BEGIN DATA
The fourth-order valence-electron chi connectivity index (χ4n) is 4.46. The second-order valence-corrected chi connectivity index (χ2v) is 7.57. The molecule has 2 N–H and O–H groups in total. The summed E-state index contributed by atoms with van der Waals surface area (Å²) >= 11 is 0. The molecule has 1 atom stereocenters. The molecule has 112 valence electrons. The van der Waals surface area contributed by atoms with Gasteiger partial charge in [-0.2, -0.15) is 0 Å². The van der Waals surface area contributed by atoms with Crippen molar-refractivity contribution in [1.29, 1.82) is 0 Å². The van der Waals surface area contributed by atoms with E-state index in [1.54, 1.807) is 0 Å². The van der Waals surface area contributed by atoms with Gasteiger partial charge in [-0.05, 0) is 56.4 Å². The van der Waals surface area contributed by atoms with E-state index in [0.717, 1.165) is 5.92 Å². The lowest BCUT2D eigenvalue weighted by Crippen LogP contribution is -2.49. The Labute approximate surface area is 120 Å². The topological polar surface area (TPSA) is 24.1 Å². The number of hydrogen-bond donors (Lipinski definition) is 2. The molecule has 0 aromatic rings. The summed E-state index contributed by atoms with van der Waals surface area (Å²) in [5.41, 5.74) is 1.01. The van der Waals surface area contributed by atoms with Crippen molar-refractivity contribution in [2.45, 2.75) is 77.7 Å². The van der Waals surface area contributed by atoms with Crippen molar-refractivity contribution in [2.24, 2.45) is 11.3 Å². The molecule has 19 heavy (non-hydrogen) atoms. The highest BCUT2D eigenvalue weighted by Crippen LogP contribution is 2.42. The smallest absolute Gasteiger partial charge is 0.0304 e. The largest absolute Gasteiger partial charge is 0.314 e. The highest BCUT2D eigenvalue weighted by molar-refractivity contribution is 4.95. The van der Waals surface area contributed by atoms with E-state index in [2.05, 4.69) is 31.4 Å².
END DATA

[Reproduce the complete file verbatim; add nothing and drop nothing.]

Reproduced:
The fourth-order valence-electron chi connectivity index (χ4n) is 4.46. The second-order valence-corrected chi connectivity index (χ2v) is 7.57. The molecule has 2 N–H and O–H groups in total. The summed E-state index contributed by atoms with van der Waals surface area (Å²) >= 11 is 0. The molecule has 1 atom stereocenters. The molecule has 112 valence electrons. The van der Waals surface area contributed by atoms with Gasteiger partial charge in [-0.2, -0.15) is 0 Å². The van der Waals surface area contributed by atoms with Crippen molar-refractivity contribution in [1.29, 1.82) is 0 Å². The van der Waals surface area contributed by atoms with E-state index in [1.54, 1.807) is 0 Å². The van der Waals surface area contributed by atoms with Gasteiger partial charge in [-0.05, 0) is 56.4 Å². The van der Waals surface area contributed by atoms with E-state index in [0.717, 1.165) is 5.92 Å². The lowest BCUT2D eigenvalue weighted by Crippen LogP contribution is -2.49. The Labute approximate surface area is 120 Å². The topological polar surface area (TPSA) is 24.1 Å². The number of hydrogen-bond donors (Lipinski definition) is 2. The molecule has 0 aromatic rings. The summed E-state index contributed by atoms with van der Waals surface area (Å²) in [5.41, 5.74) is 1.01. The van der Waals surface area contributed by atoms with Crippen molar-refractivity contribution in [2.45, 2.75) is 77.7 Å². The van der Waals surface area contributed by atoms with Crippen molar-refractivity contribution in [2.24, 2.45) is 11.3 Å². The molecule has 19 heavy (non-hydrogen) atoms. The highest BCUT2D eigenvalue weighted by Crippen LogP contribution is 2.42. The smallest absolute Gasteiger partial charge is 0.0304 e. The largest absolute Gasteiger partial charge is 0.314 e. The highest BCUT2D eigenvalue weighted by molar-refractivity contribution is 4.95. The van der Waals surface area contributed by atoms with E-state index in [2.05, 4.69) is 31.4 Å².